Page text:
The following is from MedPage Today.
The FDA added a boxed warning to the label of the osteoporosis drug denosumab (Prolia) over the risk of severe hypocalcemia in patients with advanced chronic kidney disease (CKD), the agency announced Friday.
After a review of the evidence, including new data published in JAMA, the FDA determined that denosumab can increase the risk for severe hypocalcemia compared with bisphosphonates in patients with advanced CKD, especially those on dialysis.
Patients on dialysis or with mineral and bone disorder (MBD) have the highest risk of very low blood calcium levels.
The new data, which involved women on dialysis, showed that 41% developed severe hypocalcemia during the first 12 weeks of denosumab treatment, compared with 2.0% of those taking oral bisphosphonates.
The FDA’s “most prominent” warning, the boxed warning lists the potential for serious harm from severe hypocalcemia. This could include hospitalization, life-threatening events, and death in patients with advanced CKD taking denosumab.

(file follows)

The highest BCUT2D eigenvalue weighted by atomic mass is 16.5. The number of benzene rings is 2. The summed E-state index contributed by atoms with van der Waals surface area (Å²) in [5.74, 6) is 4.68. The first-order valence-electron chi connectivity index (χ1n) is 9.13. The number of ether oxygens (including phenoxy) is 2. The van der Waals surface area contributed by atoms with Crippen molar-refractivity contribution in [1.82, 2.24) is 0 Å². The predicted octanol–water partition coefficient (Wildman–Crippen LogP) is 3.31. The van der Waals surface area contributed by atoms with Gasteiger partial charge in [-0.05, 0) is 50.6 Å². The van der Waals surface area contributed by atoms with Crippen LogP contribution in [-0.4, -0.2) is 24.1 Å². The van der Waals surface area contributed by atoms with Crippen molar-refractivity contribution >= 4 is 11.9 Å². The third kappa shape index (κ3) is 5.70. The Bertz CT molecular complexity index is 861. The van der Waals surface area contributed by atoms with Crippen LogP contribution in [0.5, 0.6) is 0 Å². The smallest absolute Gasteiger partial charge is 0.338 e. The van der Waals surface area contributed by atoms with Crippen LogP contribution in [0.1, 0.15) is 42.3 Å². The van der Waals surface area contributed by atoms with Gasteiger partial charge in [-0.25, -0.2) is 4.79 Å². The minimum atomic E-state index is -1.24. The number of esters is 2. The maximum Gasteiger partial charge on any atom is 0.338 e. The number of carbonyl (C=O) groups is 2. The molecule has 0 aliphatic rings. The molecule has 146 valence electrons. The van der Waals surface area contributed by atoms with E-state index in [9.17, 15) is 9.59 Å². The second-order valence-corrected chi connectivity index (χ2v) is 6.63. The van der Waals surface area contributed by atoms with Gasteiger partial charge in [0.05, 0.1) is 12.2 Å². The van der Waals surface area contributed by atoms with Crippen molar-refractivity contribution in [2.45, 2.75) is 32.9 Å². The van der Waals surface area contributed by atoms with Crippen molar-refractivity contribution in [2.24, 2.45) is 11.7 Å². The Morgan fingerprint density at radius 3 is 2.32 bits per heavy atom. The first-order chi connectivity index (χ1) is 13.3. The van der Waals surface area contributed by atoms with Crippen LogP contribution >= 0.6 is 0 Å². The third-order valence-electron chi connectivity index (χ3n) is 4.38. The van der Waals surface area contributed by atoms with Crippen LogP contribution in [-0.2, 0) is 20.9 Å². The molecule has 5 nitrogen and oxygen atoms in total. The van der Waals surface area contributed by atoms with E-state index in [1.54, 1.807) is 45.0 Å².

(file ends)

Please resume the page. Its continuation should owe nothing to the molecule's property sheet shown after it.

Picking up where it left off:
Severe hypocalcemia can also be asymptomatic or can present with symptoms like confusion, seizures, irregular heart rhythm, fainting, face twitching, uncontrolled muscle spasms, or weakness, tingling, or numbness in parts of the body.
As part of its new drug safety communication, the FDA advised clinicians to carefully select appropriate patients for this treatment and increase monitoring of blood calcium levels, particularly for the first 2 to 10 weeks after each injection. Calcium and vitamin D supplements may also be required. (Continued…)
Link to article here.